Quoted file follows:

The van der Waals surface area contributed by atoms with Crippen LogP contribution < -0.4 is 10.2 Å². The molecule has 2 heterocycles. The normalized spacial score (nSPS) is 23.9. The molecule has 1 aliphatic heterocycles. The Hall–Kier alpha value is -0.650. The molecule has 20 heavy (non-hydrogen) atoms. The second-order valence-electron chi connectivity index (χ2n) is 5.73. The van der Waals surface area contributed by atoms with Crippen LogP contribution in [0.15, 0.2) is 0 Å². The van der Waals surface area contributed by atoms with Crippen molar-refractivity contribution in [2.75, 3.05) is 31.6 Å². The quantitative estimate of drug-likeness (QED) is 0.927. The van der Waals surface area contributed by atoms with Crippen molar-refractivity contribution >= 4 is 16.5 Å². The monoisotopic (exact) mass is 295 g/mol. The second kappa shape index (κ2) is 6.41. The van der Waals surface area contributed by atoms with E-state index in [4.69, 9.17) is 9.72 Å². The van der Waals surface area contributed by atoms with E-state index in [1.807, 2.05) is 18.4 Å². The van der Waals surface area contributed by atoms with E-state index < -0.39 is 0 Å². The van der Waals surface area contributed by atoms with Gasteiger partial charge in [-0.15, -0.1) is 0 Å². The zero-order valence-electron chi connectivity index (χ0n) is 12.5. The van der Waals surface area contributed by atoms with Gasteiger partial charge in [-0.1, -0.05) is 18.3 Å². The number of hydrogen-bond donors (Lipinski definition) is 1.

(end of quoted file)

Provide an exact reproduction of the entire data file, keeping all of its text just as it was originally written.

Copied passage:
The van der Waals surface area contributed by atoms with Crippen LogP contribution < -0.4 is 10.2 Å². The molecule has 2 heterocycles. The normalized spacial score (nSPS) is 23.9. The molecule has 1 aliphatic heterocycles. The Hall–Kier alpha value is -0.650. The molecule has 20 heavy (non-hydrogen) atoms. The second-order valence-electron chi connectivity index (χ2n) is 5.73. The van der Waals surface area contributed by atoms with Crippen LogP contribution in [0.15, 0.2) is 0 Å². The van der Waals surface area contributed by atoms with Crippen molar-refractivity contribution in [2.75, 3.05) is 31.6 Å². The quantitative estimate of drug-likeness (QED) is 0.927. The van der Waals surface area contributed by atoms with Crippen molar-refractivity contribution >= 4 is 16.5 Å². The monoisotopic (exact) mass is 295 g/mol. The second kappa shape index (κ2) is 6.41. The van der Waals surface area contributed by atoms with E-state index in [4.69, 9.17) is 9.72 Å². The van der Waals surface area contributed by atoms with E-state index in [1.807, 2.05) is 18.4 Å². The van der Waals surface area contributed by atoms with E-state index < -0.39 is 0 Å². The van der Waals surface area contributed by atoms with Gasteiger partial charge in [-0.15, -0.1) is 0 Å². The zero-order valence-electron chi connectivity index (χ0n) is 12.5. The van der Waals surface area contributed by atoms with Gasteiger partial charge in [-0.1, -0.05) is 18.3 Å². The number of hydrogen-bond donors (Lipinski definition) is 1.